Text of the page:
One Sunday, Jerzyk decides to forgo church in favor of booze. Too young to be served at a bar, he heads to Traba’s house and finds his quasi-hero, his Quixotic-hero, in a state diametrically opposed to the figure of the jolly man who talks too much and punctuates his speech with the energetic expression “By a billion barrels of beer!”

Mr. Traba lay on an iron bed, which was standing in the middle of a huge chamber that was even larger than our kitchen. Except for the bed, and the bottle that was standing by the bed, there were no pieces of furniture or any other objects, nothing. Just the numbed vastness of the waters, the castaway adrift in the middle, and a bottle full of disastrous news. Blood oozed from Mr. Traba’s cut forehead. Saliva flowed from his lips as they parted again and again. The green army pants he wore were completely soaked. The room was in the grip of the deathbed odor of a body that was passively floating in all its substances, although it was, in fact, filled with only one substance. Mr. Traba said something, whispered, gibbered nonsense, but at first I wasn’t able to catch even a single word, not even one intelligible sound. Still, I strained. I mobilized my secret talent for guessing words that had not yet been spoken, and after a moment—to tell the truth, after a very long moment—I knew more or less what it was about. The key word in Mr. Traba’s delirious narration was the word “tea,” and the entire narration was about love. It was the sentimental complaint of a man lamenting the fact that he couldn’t drink tea at the side of his beloved, since she was drinking tea at the side of another. The whole thing abounded in innumerable digressions, unintentional interjections, and unintelligible ornaments. Perhaps the general thrust of the lament—that drinking tea at the side of one’s beloved was the single dream in the life of a man—was a too-incessantly-repeated refrain, but, taking Mr. Traba’s state into consideration, everything came out amazingly fluently. After all, it was as it always was with him: the sense of his story was the basic, and perhaps the only, tie linking him with the world. The beloved’s name didn’t come up even once. Perhaps I wasn’t able to guess it, or perhaps I didn’t want to guess it. I produced a white handkerchief from the pocket of my Sunday clothes. I poured a little vodka on it from the bottle standing by the bed. I applied the dressing made in this fashion to Mr. Traba’s forehead, and I wiped the slowly drying blood.

The contrast between Jerzyk’s present possibilities (the “angel of his first love”) and the fucked past of Traba that is corroded, ruined by his unending drunkenness is what struck me so hard. The effects of drink isn’t a unique theme in literature—and this may not even be a very unique treatment—but the way this book unfolds, with Jerzyk’s innocence coming under the power of this always-blasted, comically-unhinged, potentially-dangerous man, is quite powerful and compelling. ATPC is the perfect companion to The Mighty Angel. And not just for the way you can trace back Jerzy’s drinking obsession . . .

And in a moment of tipsy confessionalism: that bit about not being able to drink tea with the woman you love is like a punch to the gut of my anxieties. My love life is absolutely brilliant these days (for long-time readers, you know what I’m talking about), but still, to be dying, drunk, alone . . . Oh, and did I mention that I might well be the nerdiest drinker in the blogosphere? Man, is this ever a long, detailed post for someone home alone with a bottle of Hennepin . . .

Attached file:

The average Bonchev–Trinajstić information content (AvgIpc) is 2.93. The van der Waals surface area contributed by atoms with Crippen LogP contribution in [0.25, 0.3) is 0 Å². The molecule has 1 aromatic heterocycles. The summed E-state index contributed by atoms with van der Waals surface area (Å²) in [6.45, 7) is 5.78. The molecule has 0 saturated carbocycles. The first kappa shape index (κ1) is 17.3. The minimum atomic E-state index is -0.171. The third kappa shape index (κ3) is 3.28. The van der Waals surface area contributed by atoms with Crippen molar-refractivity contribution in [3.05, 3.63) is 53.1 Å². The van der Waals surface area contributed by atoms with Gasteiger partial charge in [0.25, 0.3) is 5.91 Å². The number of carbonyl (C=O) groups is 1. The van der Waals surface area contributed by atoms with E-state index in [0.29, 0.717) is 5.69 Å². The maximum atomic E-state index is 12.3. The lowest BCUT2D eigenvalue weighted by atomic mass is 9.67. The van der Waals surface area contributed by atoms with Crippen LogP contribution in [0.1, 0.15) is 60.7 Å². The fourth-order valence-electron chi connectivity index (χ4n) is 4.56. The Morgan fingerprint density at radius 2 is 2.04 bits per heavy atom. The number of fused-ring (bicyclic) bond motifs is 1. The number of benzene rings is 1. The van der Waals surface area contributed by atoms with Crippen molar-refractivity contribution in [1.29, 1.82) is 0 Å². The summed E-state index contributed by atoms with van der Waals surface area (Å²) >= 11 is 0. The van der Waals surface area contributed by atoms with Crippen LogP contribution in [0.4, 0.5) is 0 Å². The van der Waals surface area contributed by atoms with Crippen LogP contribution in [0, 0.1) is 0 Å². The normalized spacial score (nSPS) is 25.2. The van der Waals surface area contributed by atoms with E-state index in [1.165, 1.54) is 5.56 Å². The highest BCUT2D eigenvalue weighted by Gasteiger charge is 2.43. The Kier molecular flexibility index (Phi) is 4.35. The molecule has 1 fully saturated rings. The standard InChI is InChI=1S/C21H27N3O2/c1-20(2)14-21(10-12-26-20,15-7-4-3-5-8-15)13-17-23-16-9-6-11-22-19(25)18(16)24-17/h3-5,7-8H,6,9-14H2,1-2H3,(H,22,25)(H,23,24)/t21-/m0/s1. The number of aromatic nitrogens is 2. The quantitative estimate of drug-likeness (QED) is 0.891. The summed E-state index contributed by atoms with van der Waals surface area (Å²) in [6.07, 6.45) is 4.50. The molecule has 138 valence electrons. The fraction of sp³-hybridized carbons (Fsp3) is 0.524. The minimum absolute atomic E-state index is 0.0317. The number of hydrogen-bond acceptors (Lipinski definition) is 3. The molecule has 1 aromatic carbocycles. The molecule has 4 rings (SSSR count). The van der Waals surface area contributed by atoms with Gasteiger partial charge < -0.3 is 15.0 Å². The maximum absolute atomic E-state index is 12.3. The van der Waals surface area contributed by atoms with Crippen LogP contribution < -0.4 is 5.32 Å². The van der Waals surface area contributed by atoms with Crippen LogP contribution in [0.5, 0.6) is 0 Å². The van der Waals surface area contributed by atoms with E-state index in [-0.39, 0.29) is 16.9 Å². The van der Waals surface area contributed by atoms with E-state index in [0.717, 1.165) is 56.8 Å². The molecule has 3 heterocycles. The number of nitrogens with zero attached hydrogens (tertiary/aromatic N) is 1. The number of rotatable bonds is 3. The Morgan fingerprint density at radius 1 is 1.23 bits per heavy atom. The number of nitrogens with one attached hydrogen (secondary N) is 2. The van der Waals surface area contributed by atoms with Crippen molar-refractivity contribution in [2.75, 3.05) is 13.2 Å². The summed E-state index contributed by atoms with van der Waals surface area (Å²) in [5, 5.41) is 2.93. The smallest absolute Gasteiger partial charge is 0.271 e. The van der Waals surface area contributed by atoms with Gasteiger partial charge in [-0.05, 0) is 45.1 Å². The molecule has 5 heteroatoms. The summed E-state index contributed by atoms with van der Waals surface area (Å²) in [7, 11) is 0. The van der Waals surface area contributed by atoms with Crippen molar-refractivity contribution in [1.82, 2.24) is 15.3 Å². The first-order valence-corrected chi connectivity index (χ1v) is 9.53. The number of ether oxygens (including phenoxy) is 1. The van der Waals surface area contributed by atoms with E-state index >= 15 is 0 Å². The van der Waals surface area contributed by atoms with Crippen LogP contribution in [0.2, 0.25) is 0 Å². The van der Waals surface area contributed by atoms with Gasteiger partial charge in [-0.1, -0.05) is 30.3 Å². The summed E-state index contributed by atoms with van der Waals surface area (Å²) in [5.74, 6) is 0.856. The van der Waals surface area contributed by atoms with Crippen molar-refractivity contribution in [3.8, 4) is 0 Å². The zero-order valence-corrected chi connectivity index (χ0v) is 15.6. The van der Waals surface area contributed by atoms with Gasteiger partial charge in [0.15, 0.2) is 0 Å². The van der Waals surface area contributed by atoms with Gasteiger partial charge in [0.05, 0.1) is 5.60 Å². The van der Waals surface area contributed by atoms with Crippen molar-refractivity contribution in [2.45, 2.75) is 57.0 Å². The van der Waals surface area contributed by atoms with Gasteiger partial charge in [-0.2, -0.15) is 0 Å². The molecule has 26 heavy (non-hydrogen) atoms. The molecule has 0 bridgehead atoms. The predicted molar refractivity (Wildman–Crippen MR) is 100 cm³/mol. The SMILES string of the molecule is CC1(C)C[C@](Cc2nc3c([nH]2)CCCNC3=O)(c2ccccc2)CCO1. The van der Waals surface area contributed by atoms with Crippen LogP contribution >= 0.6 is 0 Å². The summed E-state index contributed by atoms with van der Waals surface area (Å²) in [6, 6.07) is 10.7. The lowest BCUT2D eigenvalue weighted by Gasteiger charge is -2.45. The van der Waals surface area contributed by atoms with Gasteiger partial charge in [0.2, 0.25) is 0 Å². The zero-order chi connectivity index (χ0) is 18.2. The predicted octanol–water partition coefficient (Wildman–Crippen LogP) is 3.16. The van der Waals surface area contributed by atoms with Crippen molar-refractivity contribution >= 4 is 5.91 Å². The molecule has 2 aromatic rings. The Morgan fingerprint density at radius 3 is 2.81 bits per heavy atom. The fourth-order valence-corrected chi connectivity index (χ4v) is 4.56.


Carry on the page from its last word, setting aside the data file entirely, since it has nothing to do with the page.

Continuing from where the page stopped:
23 December 09 | Chad W. Post | Comments

Only seems appropriate that just before Christmas we should announce our summer list of titles . . . You can click here to download a pdf version of the new catalog (which contains excerpts from all the books), or, for those of you who are anti-pdf, the list below has the basic information for the next five Open Letter titles.

All of these titles will be available through better bookstores everywhere and through the Open Letter website. Additionally, you can subscribe and receive a year’s worth of books (10 in total) for $100 (free shipping!). Or get a six-month subscription (5 books) for only $60 (again, with free shipping).

Here are the titles from one of our best lists yet:

Gasoline by Quim Monzó (excerpt)
translated from the Catalan by Mary Ann Newman

For the first time in his life, Heribert Juliá is unable to paint. On the eve of an important gallery exhibition, for which he’s created nothing, he’s bored with life: he falls asleep while making love with his mistress, wanders from bar to bar, drinking whatever comes to his attention first, and meets the evidence of his wife Helena’s infidelity with complete indifference. Humbert Herrera, an up-and-coming artist who can’t stop creating, picks up the threads of Heribert’s life, taking his wife, replacing him at the gallery, and pursuing his former mistress. Heribert is finally undone by a massive sculpture, while Humbert is planning the sculpture to end sculpture, the poem to end poetry, and the film to end film, all while mounting three simultaneous shows.

A fun-house mirror through which he examines the creative process, the life and loves of artists, and the New York art scene, Gasoline confirms Quim Monzó as the foremost Catalan writer of his generation.

A Thousand Peaceful Cities by Jerzy Pilch (excerpt)
translated from the Polish by David Frick

A comic gem, Jerzy Pilch’s A Thousand Peaceful Cities takes place in 1963, in the latter days of the Polish post-Stalinist “thaw.” The narrator, Jerzyk (“little Jerzy”), is a teenager who is keenly interested in his father, a retired postal administrator, and his father’s closest friend, Mr. Traba, a failed Lutheran clergyman, alcoholic, would-be Polish insurrectionist, and one of the wildest literary characters since Laurence Sterne’s Uncle Toby. One drunken afternoon, Mr. Traba and the narrator’s nameless father decide to take charge of their lives and do one final good turn for humanity: travel to distant Warsaw and assassinate the de facto Polish head of state, First Secretary of the Polish United Workers’ Party, Władysław Gomułka—assassinating Mao Tse-tung, after all, would be impractical. And they decide to involve Jerzyk in their scheme . . .